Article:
DIY bodywork on your Rover Discovery. Easy and low cost!

toddjlyons By toddjlyons, 26th Feb 2011 | Follow this author | RSS Feed
Posted in Wikinut>Guides>Transport>Repair and Maintenance>Cars

Easy body repair for the Rover Discovery or any car with small trim pieces.

The Damage

We just purchased a gorgeous 2002 Rover Discovery II Kalahari. As with all used vehicles you accept normal wear and tear and in this case there was minimal. However, the previous owner had tried to dislodge a chunk of ice from the left front and proceeded to break the plastic piece known as the headlight finisher. He also damaged the front bumper fascia and headlight cleaner nozzle. We will not fix this on this tutorial, but will attempt later. Stay tuned!

The Options

Now this piece of trim really does not show with the Saudi brush guard in the way, but I’m a perfectionist, just ask my wife! So here are the options:
1. The Rover dealer quotes parts, $90, paint $32, hardware (2 screws) $8(?!), labor $158. Yikes! Almost $300!
2. I only contacted one body shop and they came in at just under $300.
No wonder insurance is so high. You or I can do this for less than $100!
When you see this part it really looks like it should cost maybe $10 and that’s generous. I cannot find it anywhere for less than the dealer price. Bummer! That’s where your wrecking yard is your friend or perhaps e-bay. Discovery damage must start on the front left corner because I could not find any of these trim pieces at my local wrecking yard. In fact, e-bay only showed right handed pieces for several weeks. Finally, a left handed piece showed up for $34 plus $26 shipping. OUCH! Finally, one did show up for $24 plus $8 with a buy it now option. Bingo! Next came the paint purchase. I can paint automobiles and I know what paint is going to cost. A piece this small will require a minimum of one pint from an automotive paint store and various other supplies that will push the price over $50. Another ouch! Internet to the rescue! This Rover is one of 100 that were painted Borrego yellow and the color just isn’t available unless it’s custom mixed. I found several custom paint suppliers that would mix Borrego yellow and place it in a spray can for a good price. After sending in the paint code (found on your vehicle’s VIN number plate) I got a quote for around $40 which included HAZ fee, shipping, clear-coat, and the beautiful Borrego yellow rattle can. Thank God my internet went down when I was about to order, because it saved me another $20! A friend at work overheard me talking about this repair the next day and asked me if I had tried the NAPA store for the paint. He indicated to me they would custom mix an automotive paint while I waited AND put it in to an aerosol can, $19.95. That day I traveled to the nearest NAPA and they didn’t blink when I asked them about the mixing, canning deal and several minutes later I was leaving with a can of Borrego yellow, $19.95 and a can of clear-coat, $4.66!


Preparation is the single most important thing when painting. The more you prep the better the final job will be! First you will need to clean the piece you intend to paint with a quick drying solvent. I used a can of carburetor cleaner, the aerosol type, and gave it a good washing outside. After it dried I took a small piece of 240 grit sandpaper and lightly sanded the entire trim piece until I had taken the sheen off of the paint. This will allow your paint to stick. I did a thorough re-sanding with a 1000 grit paper to get a finer finish. A final scrubbing with the solvent to remove any oils or residue and it is ready to paint. I suggest a good primer especially if your sanding and cleaning has penetrated the previous painted surface. Lightly spray the primer on and leave it to dry. After the trim has dried inspect for bumps, scratches or imperfections. If you find some lightly sand with the 1000 grit until smooth. You may have to repeat this several times.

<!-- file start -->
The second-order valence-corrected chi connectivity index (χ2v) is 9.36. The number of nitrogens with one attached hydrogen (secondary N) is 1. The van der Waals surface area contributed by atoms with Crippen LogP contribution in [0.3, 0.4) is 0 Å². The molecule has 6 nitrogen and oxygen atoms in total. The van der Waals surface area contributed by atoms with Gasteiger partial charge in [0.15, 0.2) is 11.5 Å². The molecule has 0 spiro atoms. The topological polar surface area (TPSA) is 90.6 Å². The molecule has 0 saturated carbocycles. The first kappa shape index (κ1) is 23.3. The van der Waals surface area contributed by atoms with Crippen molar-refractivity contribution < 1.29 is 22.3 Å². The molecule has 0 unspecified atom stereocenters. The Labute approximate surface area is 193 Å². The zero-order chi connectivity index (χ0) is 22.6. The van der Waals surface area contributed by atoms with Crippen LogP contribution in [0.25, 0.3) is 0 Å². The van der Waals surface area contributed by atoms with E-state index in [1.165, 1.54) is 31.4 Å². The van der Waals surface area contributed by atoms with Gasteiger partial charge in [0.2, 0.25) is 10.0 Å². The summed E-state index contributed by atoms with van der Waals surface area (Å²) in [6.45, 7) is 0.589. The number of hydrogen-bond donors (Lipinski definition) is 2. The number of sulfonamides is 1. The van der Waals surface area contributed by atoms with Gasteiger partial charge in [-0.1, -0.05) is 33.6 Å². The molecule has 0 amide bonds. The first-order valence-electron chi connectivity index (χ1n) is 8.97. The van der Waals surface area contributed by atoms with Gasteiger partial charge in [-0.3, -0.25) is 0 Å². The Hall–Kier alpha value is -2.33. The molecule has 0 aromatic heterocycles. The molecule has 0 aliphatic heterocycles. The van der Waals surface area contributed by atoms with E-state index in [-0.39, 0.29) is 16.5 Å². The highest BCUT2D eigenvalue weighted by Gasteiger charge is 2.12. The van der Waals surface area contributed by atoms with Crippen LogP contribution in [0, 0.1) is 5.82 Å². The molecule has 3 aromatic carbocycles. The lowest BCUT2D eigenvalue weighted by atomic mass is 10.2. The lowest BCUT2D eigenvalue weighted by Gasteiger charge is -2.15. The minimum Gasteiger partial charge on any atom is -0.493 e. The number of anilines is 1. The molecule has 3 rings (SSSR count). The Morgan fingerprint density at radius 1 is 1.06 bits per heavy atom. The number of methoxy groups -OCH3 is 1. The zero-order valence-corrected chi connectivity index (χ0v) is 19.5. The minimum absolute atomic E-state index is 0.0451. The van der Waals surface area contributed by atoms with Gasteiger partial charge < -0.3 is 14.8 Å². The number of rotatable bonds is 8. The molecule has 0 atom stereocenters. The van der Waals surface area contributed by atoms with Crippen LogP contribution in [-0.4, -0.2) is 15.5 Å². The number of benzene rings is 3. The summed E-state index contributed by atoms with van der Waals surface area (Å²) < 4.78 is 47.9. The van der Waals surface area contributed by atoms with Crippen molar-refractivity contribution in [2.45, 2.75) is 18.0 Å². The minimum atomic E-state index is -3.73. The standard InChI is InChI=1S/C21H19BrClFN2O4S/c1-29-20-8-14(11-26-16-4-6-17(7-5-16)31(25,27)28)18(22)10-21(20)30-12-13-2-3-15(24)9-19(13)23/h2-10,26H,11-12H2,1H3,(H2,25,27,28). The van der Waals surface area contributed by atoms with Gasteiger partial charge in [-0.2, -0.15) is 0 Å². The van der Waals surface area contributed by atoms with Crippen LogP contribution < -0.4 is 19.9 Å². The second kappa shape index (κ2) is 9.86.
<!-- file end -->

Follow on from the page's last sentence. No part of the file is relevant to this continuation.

The fun step!

The (almost) final step! Make sure you follow the instructions on your paint, shake well and use at the correct temperature. I like to have a little test piece to see how the paint will spray out of the can and how it will flow on the part that is being painted. The secret to a nice paint job is to flow the paint on heavy enough to put a fine full layer that will look shiny as glass but will not run or sag. Too light of coating will result in a rough, dull orange peel like finish. I placed two light coats on and then a final top coat. Ooh baby did it look good! Place it in a dust free place and don’t touch it for a couple of days. If you insist on touching, touch the practice piece!

Time to install and admire!

After a couple of days of drying/de-gassing the part is ready for the clear-coat phase. Clear-coat it like you painted on the final color. Put this away for a week before installation. The extra drying time will make it more durable. Installation was a snap and now the Rover looks sexier than ever!
Conclusion: This was a simple and inexpensive “fix” for the Rover but can be done on any vehicle. It’s really fun to do this work and be proud of the final result. Pocket your savings and spend it on something other than expensive bodywork!


Bodywork, Diy, Kalahari, Land Rover, Painting, Rover Discovery, Save Money

Meet the author

author avatar toddjlyons
Colorado native with a variety of interests from firearms to motorized bicycles! A Jack of all trades, master of some!

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author avatar Denise O
27th Feb 2011 (#)

Good for you. Nice read.
Thank you for sharing.:)

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author avatar Chickadee
27th Feb 2011 (#)

Wow, I think even I could do this. Good article toddjlyons!

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